Switching Credit Cards as a Budgeting Tactic

If you are looking for steps that can be taken to reduce expenses, consider switching credit cards or consolidating multiple accounts into one. Balance transfer credit cards might be the money tool your budget needs to lower your interest rate and get your budget back under control.
From: Alex Summers
July 26th, 2013 | 0 Comments

Managing the household budget is tough, in the best of times and especially in the worst of times. But there are ways to make your money work harder for you and to reduce the interest rates on loans and credit cards to help lower your family’s bills. If you are looking for steps that can be taken to reduce expenses, consider switching credit cards or consolidating multiple accounts into one. Balance transfer credit cards might be the money tool your budget needs to lower your interest rate and get your budget back under control.

How do you know if it is time to switch credit cards as a money savings tactic? Let’s start with the basics of budgeting and debt. Three of the big economic indicators used to gauge the financial health of our country are:

·  Jobless/Unemployment Rates

·  Credit Card Debt

·  Amount of Savings and Investments

These factors also have a direct impact on the financial health of individual households. If the primary wage earner is unemployed, underemployed or goes through periods of layoffs, union strikes or lack of work in their preferred industry, the income of the family is negatively affected. Full time, gainful employment is needed to establish a standard of living and financial stability. It can take a long time for the average family to recover from this type of financial setback – but it’s not impossible.

Households that have several credit cards with high balances subject to high interest rates are at a disadvantage. Family budgets straining to pay only the minimum payment on the outstanding balance (rather than paying off the balance every month) are just treading water or slowly sinking financially. In 2012, the average American household with at least one credit card has almost $16,000 in credit-card debt. When the average American salary is $47,000, we obviously need to do a better job at controlling our personal debt and reduce our credit card balances to more a manageable level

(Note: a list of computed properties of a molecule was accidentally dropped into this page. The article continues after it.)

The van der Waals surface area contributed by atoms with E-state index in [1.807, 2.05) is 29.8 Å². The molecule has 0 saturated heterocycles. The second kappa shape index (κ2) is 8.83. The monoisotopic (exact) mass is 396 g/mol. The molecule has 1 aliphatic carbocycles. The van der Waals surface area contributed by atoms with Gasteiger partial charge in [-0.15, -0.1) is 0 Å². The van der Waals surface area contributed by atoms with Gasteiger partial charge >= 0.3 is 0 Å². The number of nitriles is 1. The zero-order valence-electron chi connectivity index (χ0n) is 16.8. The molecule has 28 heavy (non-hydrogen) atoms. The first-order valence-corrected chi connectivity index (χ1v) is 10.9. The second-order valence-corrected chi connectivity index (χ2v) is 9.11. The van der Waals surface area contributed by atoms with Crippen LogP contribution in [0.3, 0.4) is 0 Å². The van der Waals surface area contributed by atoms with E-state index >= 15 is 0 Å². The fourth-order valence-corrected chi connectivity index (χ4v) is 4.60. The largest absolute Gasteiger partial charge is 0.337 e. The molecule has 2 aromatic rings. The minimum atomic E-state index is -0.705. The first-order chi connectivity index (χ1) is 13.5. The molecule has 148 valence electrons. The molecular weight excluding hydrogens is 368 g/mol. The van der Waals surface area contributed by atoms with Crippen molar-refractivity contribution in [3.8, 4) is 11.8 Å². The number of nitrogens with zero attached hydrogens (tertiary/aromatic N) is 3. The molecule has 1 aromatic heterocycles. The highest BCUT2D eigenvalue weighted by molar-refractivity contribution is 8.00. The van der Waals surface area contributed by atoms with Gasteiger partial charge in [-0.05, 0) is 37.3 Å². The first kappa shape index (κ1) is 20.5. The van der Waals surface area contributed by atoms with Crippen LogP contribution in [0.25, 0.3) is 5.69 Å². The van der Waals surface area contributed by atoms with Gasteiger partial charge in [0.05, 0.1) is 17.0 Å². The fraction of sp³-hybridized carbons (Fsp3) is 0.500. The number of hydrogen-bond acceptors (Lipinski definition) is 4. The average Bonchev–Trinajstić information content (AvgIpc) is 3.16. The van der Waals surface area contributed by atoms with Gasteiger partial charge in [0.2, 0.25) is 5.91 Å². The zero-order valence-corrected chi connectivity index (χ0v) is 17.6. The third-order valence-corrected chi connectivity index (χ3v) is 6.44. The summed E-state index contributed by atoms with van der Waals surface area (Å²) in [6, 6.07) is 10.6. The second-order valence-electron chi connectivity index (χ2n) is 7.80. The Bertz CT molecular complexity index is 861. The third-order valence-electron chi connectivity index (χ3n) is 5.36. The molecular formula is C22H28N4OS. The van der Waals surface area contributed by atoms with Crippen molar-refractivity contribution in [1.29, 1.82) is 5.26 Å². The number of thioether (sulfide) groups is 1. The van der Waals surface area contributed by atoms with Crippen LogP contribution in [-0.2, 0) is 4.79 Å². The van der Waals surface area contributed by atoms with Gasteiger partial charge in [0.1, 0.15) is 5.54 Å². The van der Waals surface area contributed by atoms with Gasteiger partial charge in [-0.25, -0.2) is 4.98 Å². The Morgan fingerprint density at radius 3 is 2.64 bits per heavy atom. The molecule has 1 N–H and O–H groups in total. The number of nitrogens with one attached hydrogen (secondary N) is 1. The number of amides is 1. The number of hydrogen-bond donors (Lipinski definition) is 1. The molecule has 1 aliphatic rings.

Typically, households that are living paycheck to paycheck or not able to pay their monthly bills on time are not going to be able to save any money. The lack of savings for major upcoming expenses like braces for teenagers, college for the kids or retirement of the wage earners can affect two or more generations within just a decade or two. Not having saved for these expenses ends up putting family members at risk of not getting the needed services or having to go into debt to get them.

Assuming your household’s primary wage earner is working full time and the income is relatively stable, reassessing the budget and making adjustments will be based on controlling what is spent and managing debt. Living within your means, paying off debt and planning for a secure financial future are your goals. Use these strategies to get your budget back on track:

·  Track all expenditures and know what you are spending money on every month.

·  Keep impulse purchases to a minimum.

·  Identify and change bad spending habits.

·  Commit to a savings program that sets aside a regular amount for a long term goal.

·  Reduce the amount of interest on loans and credit cards and pay down the balances as quickly as possible.

Companies are well aware of the business opportunities in helping households manage their money and get out of debt. According to Ready for Zero, one out of three Americans is crippled by credit card debt, paying as much as 30% annual interest. Attacking the high interest rates by switching cards and controlling spending can wipe out that debt in just a few years.

With motivation and the right tools, we can all use better budgeting tactics to get out of debt and be prepared for a secure financial future.